Sometimes overlooked in the crush of statewide issues is how much the Nevada Legislature can affect Carson City itself.
Of course, the state is the city's biggest employer, so anything to do with wages or benefits filters through the economy. More visible is the state's presence in downtown Carson City, where it occupies prime real estate and where any construction project is going to be a big deal.
So far this session, it's been a mixed bag of results. As lawmakers try to squeeze dollars out of the budget, Sen. Bill Raggio is looking to postpone some renovation work for a couple of years.
Among those projects is demolition of the old city fire station at Musser and Curry streets, a building that has long outlived its usefulness and is to be replaced by a parking lot for the Attorney General's Office.
Anything that helps create parking downtown, even if it's just 16 spaces, will be welcomed. The sooner, the better.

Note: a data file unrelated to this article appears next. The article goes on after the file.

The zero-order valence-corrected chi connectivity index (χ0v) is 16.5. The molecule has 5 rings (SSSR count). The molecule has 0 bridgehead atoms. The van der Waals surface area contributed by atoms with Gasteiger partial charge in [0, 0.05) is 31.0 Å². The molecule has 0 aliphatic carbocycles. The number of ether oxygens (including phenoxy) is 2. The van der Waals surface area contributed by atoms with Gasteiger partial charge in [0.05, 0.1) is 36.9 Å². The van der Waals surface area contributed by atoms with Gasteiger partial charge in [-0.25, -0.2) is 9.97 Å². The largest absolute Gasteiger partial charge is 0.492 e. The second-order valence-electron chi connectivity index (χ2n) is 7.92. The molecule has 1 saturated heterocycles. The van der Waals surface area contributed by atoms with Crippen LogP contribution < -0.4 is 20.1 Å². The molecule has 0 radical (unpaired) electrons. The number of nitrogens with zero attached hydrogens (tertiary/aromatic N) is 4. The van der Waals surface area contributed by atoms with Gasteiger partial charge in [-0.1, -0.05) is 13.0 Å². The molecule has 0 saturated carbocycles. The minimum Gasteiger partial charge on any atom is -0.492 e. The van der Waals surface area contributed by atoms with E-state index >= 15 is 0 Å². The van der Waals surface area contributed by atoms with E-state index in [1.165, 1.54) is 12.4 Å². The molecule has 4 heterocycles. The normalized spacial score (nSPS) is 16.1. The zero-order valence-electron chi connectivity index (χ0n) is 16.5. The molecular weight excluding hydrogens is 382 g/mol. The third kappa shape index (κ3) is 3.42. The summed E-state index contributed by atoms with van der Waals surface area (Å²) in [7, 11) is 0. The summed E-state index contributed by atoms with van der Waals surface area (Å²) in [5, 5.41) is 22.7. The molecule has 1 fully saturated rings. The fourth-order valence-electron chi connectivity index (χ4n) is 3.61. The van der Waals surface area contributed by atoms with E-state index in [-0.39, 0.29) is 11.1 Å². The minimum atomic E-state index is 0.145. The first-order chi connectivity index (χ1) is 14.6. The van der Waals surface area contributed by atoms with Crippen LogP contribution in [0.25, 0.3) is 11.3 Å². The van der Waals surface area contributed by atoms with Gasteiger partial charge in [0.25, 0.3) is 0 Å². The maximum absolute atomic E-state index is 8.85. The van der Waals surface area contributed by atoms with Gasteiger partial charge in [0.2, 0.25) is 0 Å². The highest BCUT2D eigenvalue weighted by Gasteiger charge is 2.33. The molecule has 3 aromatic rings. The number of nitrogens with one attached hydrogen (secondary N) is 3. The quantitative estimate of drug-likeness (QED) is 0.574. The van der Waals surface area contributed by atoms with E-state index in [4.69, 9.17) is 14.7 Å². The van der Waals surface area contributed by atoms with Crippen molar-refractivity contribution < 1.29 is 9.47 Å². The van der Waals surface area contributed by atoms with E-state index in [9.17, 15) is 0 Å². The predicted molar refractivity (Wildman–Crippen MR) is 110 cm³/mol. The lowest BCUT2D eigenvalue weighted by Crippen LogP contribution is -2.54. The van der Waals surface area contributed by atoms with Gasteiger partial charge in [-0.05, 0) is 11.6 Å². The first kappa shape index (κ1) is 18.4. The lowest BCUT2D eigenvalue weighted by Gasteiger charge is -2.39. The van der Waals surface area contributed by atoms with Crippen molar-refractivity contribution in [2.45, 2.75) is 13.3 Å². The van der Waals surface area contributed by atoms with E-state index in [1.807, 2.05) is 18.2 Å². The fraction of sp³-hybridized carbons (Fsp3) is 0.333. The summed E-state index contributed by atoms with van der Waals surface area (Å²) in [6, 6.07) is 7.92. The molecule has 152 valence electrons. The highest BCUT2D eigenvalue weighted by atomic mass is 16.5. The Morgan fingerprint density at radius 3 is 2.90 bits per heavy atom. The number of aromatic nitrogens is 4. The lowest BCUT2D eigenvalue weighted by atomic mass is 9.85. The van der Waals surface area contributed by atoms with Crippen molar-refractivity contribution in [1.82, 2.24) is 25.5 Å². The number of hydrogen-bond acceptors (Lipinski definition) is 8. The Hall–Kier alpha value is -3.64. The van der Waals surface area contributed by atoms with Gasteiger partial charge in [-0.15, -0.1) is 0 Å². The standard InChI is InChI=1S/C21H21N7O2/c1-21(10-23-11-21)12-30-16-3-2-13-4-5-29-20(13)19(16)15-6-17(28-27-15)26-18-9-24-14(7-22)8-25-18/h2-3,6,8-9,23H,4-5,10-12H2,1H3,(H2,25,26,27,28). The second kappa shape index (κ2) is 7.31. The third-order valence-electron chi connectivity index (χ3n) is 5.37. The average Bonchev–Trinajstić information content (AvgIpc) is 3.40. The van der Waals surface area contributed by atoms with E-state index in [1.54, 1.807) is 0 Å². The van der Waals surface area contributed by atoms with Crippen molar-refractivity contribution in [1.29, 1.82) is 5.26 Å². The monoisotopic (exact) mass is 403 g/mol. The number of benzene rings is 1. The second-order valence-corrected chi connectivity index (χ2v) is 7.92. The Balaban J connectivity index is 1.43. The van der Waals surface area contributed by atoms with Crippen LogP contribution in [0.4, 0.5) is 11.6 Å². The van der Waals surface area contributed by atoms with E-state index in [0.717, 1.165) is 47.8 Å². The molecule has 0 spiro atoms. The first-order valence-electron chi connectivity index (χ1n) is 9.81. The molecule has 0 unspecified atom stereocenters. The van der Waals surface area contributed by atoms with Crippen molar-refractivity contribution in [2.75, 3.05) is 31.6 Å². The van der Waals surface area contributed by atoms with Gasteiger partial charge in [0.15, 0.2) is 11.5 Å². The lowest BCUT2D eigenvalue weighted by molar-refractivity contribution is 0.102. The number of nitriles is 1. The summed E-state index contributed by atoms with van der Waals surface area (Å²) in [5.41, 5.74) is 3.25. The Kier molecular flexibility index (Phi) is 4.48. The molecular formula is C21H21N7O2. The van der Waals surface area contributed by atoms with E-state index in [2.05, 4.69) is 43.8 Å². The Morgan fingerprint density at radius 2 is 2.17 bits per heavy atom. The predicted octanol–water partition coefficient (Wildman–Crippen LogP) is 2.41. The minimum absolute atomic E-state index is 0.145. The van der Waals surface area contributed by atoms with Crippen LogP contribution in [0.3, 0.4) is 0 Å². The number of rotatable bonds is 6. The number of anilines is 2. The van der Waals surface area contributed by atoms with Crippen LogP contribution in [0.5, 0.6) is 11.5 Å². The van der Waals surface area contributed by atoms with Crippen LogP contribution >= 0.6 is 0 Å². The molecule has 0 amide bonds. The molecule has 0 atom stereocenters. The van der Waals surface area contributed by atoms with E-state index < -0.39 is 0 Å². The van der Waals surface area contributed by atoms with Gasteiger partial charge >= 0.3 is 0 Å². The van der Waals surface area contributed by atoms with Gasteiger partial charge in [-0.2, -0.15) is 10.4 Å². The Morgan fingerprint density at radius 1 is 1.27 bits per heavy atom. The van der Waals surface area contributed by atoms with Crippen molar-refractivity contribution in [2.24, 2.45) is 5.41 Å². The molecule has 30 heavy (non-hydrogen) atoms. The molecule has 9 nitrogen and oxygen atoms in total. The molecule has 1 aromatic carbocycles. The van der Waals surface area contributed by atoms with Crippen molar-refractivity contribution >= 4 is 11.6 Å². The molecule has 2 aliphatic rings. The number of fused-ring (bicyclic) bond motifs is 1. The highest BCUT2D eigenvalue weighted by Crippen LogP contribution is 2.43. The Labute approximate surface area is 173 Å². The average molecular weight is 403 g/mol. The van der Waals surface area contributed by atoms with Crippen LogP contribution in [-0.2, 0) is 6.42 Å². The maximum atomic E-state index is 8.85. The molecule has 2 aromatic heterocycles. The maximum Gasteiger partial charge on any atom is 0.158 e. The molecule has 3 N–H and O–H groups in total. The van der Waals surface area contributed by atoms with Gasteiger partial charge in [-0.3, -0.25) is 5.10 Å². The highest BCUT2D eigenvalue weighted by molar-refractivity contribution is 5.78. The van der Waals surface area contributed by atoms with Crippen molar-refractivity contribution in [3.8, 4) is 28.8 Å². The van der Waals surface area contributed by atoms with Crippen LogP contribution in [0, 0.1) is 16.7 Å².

Of more concern, however, is the potential delay of several renovation and upgrade projects at Stewart. The Stewart buildings in general remain the state's neglected stepchild -- underused and under-maintained. We wonder if there will ever be a day when there is enough money to restore Stewart to a level envisioned by many Carson City residents, as both historic treasure and functioning state campus.
On the plus side, however, is a lease-purchase deal that could mean construction begins this summer on two six-story buildings north of the Department of Transportation off Stewart Street.
While the buildings will contribute to a glut of office space in Carson City, the lease-purchase concept is a money-saver for taxpayers. Consolidating a couple of departments into the buildings will also help save money and make the offices more efficient.
At $20 million each, those buildings will be a boon for the city's construction economy, as well.